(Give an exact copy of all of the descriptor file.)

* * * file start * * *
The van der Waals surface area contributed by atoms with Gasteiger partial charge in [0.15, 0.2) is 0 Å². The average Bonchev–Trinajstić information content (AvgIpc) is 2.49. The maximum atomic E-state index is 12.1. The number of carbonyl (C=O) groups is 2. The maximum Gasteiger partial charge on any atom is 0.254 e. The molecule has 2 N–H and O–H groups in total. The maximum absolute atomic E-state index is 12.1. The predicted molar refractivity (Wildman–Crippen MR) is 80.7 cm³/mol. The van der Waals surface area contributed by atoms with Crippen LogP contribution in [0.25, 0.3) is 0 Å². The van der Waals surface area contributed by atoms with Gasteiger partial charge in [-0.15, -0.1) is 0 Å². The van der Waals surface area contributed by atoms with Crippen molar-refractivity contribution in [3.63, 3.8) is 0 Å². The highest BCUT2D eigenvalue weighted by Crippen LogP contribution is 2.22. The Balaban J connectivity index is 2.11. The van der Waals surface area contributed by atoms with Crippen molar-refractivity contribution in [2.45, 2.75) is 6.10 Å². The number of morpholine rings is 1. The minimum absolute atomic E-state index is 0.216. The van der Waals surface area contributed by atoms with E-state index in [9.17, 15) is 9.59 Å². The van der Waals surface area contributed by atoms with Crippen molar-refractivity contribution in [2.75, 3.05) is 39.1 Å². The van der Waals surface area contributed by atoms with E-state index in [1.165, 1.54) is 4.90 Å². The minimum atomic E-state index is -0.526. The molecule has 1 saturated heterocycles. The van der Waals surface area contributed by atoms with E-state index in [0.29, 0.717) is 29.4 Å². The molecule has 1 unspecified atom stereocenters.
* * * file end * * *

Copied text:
The van der Waals surface area contributed by atoms with Gasteiger partial charge in [0.15, 0.2) is 0 Å². The average Bonchev–Trinajstić information content (AvgIpc) is 2.49. The maximum atomic E-state index is 12.1. The number of carbonyl (C=O) groups is 2. The maximum Gasteiger partial charge on any atom is 0.254 e. The molecule has 2 N–H and O–H groups in total. The maximum absolute atomic E-state index is 12.1. The predicted molar refractivity (Wildman–Crippen MR) is 80.7 cm³/mol. The van der Waals surface area contributed by atoms with Crippen LogP contribution in [0.25, 0.3) is 0 Å². The van der Waals surface area contributed by atoms with Gasteiger partial charge in [-0.15, -0.1) is 0 Å². The van der Waals surface area contributed by atoms with Crippen molar-refractivity contribution in [3.63, 3.8) is 0 Å². The highest BCUT2D eigenvalue weighted by Crippen LogP contribution is 2.22. The Balaban J connectivity index is 2.11. The van der Waals surface area contributed by atoms with Crippen molar-refractivity contribution in [2.45, 2.75) is 6.10 Å². The number of morpholine rings is 1. The minimum absolute atomic E-state index is 0.216. The van der Waals surface area contributed by atoms with E-state index in [9.17, 15) is 9.59 Å². The van der Waals surface area contributed by atoms with Crippen molar-refractivity contribution in [2.75, 3.05) is 39.1 Å². The van der Waals surface area contributed by atoms with E-state index in [1.165, 1.54) is 4.90 Å². The minimum atomic E-state index is -0.526. The molecule has 1 saturated heterocycles. The van der Waals surface area contributed by atoms with E-state index in [0.29, 0.717) is 29.4 Å². The molecule has 1 unspecified atom stereocenters.